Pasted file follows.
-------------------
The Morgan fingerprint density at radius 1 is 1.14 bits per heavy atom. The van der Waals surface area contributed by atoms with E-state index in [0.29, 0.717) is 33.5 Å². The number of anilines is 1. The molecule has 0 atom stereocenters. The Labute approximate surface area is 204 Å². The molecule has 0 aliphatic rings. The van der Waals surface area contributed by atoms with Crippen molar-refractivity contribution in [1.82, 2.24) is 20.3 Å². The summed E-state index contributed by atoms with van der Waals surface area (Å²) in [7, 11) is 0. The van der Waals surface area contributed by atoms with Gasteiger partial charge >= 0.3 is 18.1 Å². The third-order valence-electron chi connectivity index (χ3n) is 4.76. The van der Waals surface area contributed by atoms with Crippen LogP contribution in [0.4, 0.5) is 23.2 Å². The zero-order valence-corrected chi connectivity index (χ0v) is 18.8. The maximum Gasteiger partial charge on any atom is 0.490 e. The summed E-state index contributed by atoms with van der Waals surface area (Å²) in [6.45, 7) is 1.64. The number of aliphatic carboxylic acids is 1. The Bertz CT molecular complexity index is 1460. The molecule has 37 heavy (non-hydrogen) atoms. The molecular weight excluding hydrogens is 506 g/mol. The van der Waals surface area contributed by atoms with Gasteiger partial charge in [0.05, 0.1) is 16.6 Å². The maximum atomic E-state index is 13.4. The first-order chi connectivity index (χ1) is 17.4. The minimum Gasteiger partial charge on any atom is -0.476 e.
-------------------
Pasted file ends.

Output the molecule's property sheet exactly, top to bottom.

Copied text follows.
The Morgan fingerprint density at radius 1 is 1.14 bits per heavy atom. The van der Waals surface area contributed by atoms with E-state index in [0.29, 0.717) is 33.5 Å². The number of anilines is 1. The molecule has 0 atom stereocenters. The Labute approximate surface area is 204 Å². The molecule has 0 aliphatic rings. The van der Waals surface area contributed by atoms with Crippen molar-refractivity contribution in [1.82, 2.24) is 20.3 Å². The summed E-state index contributed by atoms with van der Waals surface area (Å²) in [7, 11) is 0. The van der Waals surface area contributed by atoms with Gasteiger partial charge >= 0.3 is 18.1 Å². The third-order valence-electron chi connectivity index (χ3n) is 4.76. The van der Waals surface area contributed by atoms with Crippen LogP contribution in [0.4, 0.5) is 23.2 Å². The zero-order valence-corrected chi connectivity index (χ0v) is 18.8. The maximum Gasteiger partial charge on any atom is 0.490 e. The summed E-state index contributed by atoms with van der Waals surface area (Å²) in [6.45, 7) is 1.64. The number of aliphatic carboxylic acids is 1. The Bertz CT molecular complexity index is 1460. The molecule has 37 heavy (non-hydrogen) atoms. The molecular weight excluding hydrogens is 506 g/mol. The van der Waals surface area contributed by atoms with Gasteiger partial charge in [0.05, 0.1) is 16.6 Å². The maximum atomic E-state index is 13.4. The first-order chi connectivity index (χ1) is 17.4. The minimum Gasteiger partial charge on any atom is -0.476 e.